"We completely, absolutely reject the Awakening becoming a third military organisation," al-Obaidi said at a news conference.
He said the groups would also not be allowed to have any infrastructure, such as a headquarters building, that would give them long-term legitimacy.
Al-Obaidi said: "We absolutely reject that."
The Iraqi government has pledged to absorb about a quarter of the men into the security services and military, and provide vocational training so that the rest can find jobs.
Integration would also allow Sunnis to regain lost influence in the key defence and interior ministries.
The government has been vague about its plans and the interior ministry has agreed to hire about 7,000 men so far on temporary contracts, and plans to hire an additional 3,000.
But the ministry has neither specified the length of the contracts nor the positions the men would fill.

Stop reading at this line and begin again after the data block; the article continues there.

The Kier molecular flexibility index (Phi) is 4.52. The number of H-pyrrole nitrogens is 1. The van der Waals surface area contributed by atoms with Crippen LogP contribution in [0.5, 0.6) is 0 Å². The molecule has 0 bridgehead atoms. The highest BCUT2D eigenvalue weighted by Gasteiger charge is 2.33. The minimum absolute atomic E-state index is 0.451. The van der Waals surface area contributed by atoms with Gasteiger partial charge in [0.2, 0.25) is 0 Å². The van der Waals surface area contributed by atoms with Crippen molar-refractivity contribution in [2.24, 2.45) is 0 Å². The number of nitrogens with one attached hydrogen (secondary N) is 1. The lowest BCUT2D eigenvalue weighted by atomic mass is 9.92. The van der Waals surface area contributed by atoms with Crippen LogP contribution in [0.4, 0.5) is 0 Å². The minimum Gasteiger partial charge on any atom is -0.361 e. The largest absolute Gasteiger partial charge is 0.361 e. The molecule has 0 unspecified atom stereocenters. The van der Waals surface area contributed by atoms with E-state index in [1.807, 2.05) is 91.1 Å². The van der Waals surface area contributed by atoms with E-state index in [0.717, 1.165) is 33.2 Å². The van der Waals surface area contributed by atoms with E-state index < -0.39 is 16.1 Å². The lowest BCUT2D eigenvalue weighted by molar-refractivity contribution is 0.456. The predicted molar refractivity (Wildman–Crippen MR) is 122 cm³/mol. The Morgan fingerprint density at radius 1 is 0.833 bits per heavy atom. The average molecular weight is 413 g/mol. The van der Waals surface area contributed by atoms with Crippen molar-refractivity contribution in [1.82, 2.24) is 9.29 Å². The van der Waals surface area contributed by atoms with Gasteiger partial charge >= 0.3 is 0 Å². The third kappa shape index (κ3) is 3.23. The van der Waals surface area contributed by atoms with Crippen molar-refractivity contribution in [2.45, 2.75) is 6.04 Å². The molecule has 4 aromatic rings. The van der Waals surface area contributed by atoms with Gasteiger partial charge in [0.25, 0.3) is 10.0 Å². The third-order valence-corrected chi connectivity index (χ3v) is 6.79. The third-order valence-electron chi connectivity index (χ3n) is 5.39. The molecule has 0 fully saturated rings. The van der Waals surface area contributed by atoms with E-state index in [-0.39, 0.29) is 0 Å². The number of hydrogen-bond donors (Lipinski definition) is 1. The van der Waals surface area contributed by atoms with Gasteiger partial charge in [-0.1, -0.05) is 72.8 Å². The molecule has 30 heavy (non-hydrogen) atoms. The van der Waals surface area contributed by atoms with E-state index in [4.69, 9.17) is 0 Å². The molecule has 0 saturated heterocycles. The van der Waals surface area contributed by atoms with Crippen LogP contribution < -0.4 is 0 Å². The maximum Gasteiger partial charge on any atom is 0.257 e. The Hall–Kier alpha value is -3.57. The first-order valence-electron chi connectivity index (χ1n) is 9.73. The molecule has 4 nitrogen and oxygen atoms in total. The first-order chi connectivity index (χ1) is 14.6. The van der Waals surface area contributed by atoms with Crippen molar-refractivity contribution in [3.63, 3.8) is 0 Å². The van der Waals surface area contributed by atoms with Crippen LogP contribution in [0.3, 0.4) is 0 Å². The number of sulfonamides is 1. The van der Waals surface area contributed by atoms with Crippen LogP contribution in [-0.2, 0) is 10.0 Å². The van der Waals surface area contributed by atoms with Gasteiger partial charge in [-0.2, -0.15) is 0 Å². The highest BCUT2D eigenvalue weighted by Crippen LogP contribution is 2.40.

The Sunni irregulars have contributed to a 60 per cent drop in violence in the last half of the year.
The infusion of thousands of US troops and a six-month cease-fire by Muqtada al-Sadr, the Shia leader, are believed to be the other contributing factors.
Although there have been far fewer attacks, violence has by no means been eradicated.
A suicide car bomb exploded at a checkpoint manned by Iraqi army and police in the western Baghdad neighbourhood of Ghazaliya on Saturday afternoon, killing four people and wounding six, a police officer said.
On the southern outskirts of the capital, a roadside bomb injured five bystanders near a hospital in the town of Madin, police said.
To the north in Mosul, 360km northwest of Baghdad, another roadside bomb targeting a passing police patrol killed one policeman and injured two others, local police said.
In Diyala, US soldiers discovered a Shia village that had been systematically destroyed in an area where al-Qaeda in Iraq has been operating in recent months.